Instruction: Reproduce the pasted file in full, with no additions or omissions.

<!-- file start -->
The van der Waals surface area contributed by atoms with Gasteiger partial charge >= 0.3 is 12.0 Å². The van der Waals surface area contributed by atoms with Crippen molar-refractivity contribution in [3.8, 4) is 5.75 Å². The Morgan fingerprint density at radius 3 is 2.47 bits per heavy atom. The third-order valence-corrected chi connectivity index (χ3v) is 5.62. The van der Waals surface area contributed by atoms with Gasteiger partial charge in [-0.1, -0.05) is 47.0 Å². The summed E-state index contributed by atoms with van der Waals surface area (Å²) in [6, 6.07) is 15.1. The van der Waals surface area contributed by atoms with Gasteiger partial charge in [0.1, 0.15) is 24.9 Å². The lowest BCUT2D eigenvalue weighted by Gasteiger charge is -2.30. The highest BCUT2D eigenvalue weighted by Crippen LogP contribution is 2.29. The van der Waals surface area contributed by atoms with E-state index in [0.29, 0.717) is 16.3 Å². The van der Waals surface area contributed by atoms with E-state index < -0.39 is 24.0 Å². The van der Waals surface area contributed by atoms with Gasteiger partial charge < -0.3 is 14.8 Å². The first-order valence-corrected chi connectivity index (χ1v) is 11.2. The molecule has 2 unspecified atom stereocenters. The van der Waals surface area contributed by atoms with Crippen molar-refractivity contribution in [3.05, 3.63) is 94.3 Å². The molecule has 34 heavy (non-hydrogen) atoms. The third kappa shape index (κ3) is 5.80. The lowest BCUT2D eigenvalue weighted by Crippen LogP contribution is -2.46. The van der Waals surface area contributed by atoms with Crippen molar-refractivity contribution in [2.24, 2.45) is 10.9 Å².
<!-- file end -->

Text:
The van der Waals surface area contributed by atoms with Gasteiger partial charge >= 0.3 is 12.0 Å². The van der Waals surface area contributed by atoms with Crippen molar-refractivity contribution in [3.8, 4) is 5.75 Å². The Morgan fingerprint density at radius 3 is 2.47 bits per heavy atom. The third-order valence-corrected chi connectivity index (χ3v) is 5.62. The van der Waals surface area contributed by atoms with Gasteiger partial charge in [-0.1, -0.05) is 47.0 Å². The summed E-state index contributed by atoms with van der Waals surface area (Å²) in [6, 6.07) is 15.1. The van der Waals surface area contributed by atoms with Gasteiger partial charge in [0.1, 0.15) is 24.9 Å². The lowest BCUT2D eigenvalue weighted by Gasteiger charge is -2.30. The highest BCUT2D eigenvalue weighted by Crippen LogP contribution is 2.29. The van der Waals surface area contributed by atoms with E-state index in [0.29, 0.717) is 16.3 Å². The van der Waals surface area contributed by atoms with E-state index < -0.39 is 24.0 Å². The van der Waals surface area contributed by atoms with Gasteiger partial charge < -0.3 is 14.8 Å². The first-order valence-corrected chi connectivity index (χ1v) is 11.2. The molecule has 2 unspecified atom stereocenters. The van der Waals surface area contributed by atoms with Crippen molar-refractivity contribution in [3.05, 3.63) is 94.3 Å². The molecule has 34 heavy (non-hydrogen) atoms. The third kappa shape index (κ3) is 5.80. The lowest BCUT2D eigenvalue weighted by Crippen LogP contribution is -2.46. The van der Waals surface area contributed by atoms with Crippen molar-refractivity contribution in [2.24, 2.45) is 10.9 Å².